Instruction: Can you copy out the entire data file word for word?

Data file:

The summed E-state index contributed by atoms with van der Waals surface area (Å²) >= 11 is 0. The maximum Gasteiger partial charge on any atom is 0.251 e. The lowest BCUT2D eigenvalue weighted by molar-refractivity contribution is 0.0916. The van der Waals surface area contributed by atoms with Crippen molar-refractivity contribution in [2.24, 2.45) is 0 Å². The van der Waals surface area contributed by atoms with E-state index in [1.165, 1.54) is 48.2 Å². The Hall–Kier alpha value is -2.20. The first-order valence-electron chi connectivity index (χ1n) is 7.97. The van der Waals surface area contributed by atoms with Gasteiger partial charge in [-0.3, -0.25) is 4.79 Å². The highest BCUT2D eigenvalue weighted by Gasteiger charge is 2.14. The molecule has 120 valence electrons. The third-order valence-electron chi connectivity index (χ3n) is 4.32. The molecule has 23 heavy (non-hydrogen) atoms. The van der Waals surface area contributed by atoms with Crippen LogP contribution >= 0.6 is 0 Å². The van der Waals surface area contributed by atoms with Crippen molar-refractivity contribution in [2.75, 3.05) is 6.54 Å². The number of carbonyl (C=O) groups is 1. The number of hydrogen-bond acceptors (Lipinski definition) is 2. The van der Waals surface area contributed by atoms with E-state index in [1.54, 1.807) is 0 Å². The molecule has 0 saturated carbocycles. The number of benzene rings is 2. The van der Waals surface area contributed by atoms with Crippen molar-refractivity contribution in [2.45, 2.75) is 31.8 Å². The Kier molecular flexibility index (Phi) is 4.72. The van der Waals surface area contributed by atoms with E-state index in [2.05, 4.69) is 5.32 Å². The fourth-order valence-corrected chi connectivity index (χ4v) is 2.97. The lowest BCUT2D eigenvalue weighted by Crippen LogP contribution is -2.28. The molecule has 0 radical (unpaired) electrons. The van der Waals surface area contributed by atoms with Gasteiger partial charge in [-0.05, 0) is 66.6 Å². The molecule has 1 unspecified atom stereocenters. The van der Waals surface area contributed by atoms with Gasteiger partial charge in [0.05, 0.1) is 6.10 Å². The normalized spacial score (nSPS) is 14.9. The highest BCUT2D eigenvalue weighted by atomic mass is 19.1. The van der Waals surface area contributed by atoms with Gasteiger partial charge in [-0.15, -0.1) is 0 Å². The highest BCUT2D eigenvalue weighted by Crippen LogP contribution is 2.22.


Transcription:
The summed E-state index contributed by atoms with van der Waals surface area (Å²) >= 11 is 0. The maximum Gasteiger partial charge on any atom is 0.251 e. The lowest BCUT2D eigenvalue weighted by molar-refractivity contribution is 0.0916. The van der Waals surface area contributed by atoms with Crippen molar-refractivity contribution in [2.24, 2.45) is 0 Å². The van der Waals surface area contributed by atoms with E-state index in [1.165, 1.54) is 48.2 Å². The Hall–Kier alpha value is -2.20. The first-order valence-electron chi connectivity index (χ1n) is 7.97. The van der Waals surface area contributed by atoms with Gasteiger partial charge in [-0.3, -0.25) is 4.79 Å². The highest BCUT2D eigenvalue weighted by Gasteiger charge is 2.14. The molecule has 120 valence electrons. The third-order valence-electron chi connectivity index (χ3n) is 4.32. The molecule has 23 heavy (non-hydrogen) atoms. The van der Waals surface area contributed by atoms with Crippen LogP contribution >= 0.6 is 0 Å². The van der Waals surface area contributed by atoms with Crippen molar-refractivity contribution in [2.75, 3.05) is 6.54 Å². The number of carbonyl (C=O) groups is 1. The number of hydrogen-bond acceptors (Lipinski definition) is 2. The van der Waals surface area contributed by atoms with E-state index in [1.54, 1.807) is 0 Å². The molecule has 0 saturated carbocycles. The number of benzene rings is 2. The van der Waals surface area contributed by atoms with Crippen molar-refractivity contribution in [2.45, 2.75) is 31.8 Å². The Kier molecular flexibility index (Phi) is 4.72. The van der Waals surface area contributed by atoms with E-state index in [2.05, 4.69) is 5.32 Å². The fourth-order valence-corrected chi connectivity index (χ4v) is 2.97. The lowest BCUT2D eigenvalue weighted by Crippen LogP contribution is -2.28. The molecule has 0 radical (unpaired) electrons. The van der Waals surface area contributed by atoms with Gasteiger partial charge in [-0.05, 0) is 66.6 Å². The molecule has 1 unspecified atom stereocenters. The van der Waals surface area contributed by atoms with Gasteiger partial charge in [0.05, 0.1) is 6.10 Å². The normalized spacial score (nSPS) is 14.9. The highest BCUT2D eigenvalue weighted by atomic mass is 19.1. The van der Waals surface area contributed by atoms with Gasteiger partial charge in [-0.15, -0.1) is 0 Å². The highest BCUT2D eigenvalue weighted by Crippen LogP contribution is 2.22.